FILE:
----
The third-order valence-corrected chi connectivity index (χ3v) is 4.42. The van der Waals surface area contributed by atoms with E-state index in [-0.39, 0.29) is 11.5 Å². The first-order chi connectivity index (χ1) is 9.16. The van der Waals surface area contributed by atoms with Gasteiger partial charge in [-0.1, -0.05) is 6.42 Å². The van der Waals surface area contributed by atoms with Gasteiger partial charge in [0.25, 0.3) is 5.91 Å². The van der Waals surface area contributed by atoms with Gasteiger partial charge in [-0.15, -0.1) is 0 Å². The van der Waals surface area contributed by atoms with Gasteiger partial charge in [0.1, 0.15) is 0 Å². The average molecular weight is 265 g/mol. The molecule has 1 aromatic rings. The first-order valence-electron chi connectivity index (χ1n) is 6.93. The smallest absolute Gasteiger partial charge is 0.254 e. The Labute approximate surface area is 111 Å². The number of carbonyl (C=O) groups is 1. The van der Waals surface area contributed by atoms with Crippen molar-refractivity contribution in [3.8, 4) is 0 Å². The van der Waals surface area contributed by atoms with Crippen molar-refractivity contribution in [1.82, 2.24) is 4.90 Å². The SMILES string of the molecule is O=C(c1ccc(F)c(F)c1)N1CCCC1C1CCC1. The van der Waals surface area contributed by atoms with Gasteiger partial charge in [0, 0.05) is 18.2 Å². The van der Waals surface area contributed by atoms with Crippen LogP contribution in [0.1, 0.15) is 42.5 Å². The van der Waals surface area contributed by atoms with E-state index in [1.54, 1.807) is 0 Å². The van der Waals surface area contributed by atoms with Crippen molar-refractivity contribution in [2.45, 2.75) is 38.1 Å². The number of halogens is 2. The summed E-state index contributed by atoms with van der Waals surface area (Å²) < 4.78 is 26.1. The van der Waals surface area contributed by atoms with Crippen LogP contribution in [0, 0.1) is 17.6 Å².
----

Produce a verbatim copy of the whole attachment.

The third-order valence-corrected chi connectivity index (χ3v) is 4.42. The van der Waals surface area contributed by atoms with E-state index in [-0.39, 0.29) is 11.5 Å². The first-order chi connectivity index (χ1) is 9.16. The van der Waals surface area contributed by atoms with Gasteiger partial charge in [-0.1, -0.05) is 6.42 Å². The van der Waals surface area contributed by atoms with Gasteiger partial charge in [0.25, 0.3) is 5.91 Å². The van der Waals surface area contributed by atoms with Gasteiger partial charge in [-0.15, -0.1) is 0 Å². The van der Waals surface area contributed by atoms with Gasteiger partial charge in [0.1, 0.15) is 0 Å². The average molecular weight is 265 g/mol. The molecule has 1 aromatic rings. The first-order valence-electron chi connectivity index (χ1n) is 6.93. The smallest absolute Gasteiger partial charge is 0.254 e. The Labute approximate surface area is 111 Å². The number of carbonyl (C=O) groups is 1. The van der Waals surface area contributed by atoms with Crippen molar-refractivity contribution in [3.8, 4) is 0 Å². The van der Waals surface area contributed by atoms with Crippen molar-refractivity contribution in [1.82, 2.24) is 4.90 Å². The SMILES string of the molecule is O=C(c1ccc(F)c(F)c1)N1CCCC1C1CCC1. The van der Waals surface area contributed by atoms with Gasteiger partial charge in [0, 0.05) is 18.2 Å². The van der Waals surface area contributed by atoms with Crippen LogP contribution in [0.1, 0.15) is 42.5 Å². The van der Waals surface area contributed by atoms with E-state index in [1.54, 1.807) is 0 Å². The van der Waals surface area contributed by atoms with Crippen molar-refractivity contribution in [2.45, 2.75) is 38.1 Å². The number of halogens is 2. The summed E-state index contributed by atoms with van der Waals surface area (Å²) < 4.78 is 26.1. The van der Waals surface area contributed by atoms with Crippen LogP contribution in [0, 0.1) is 17.6 Å².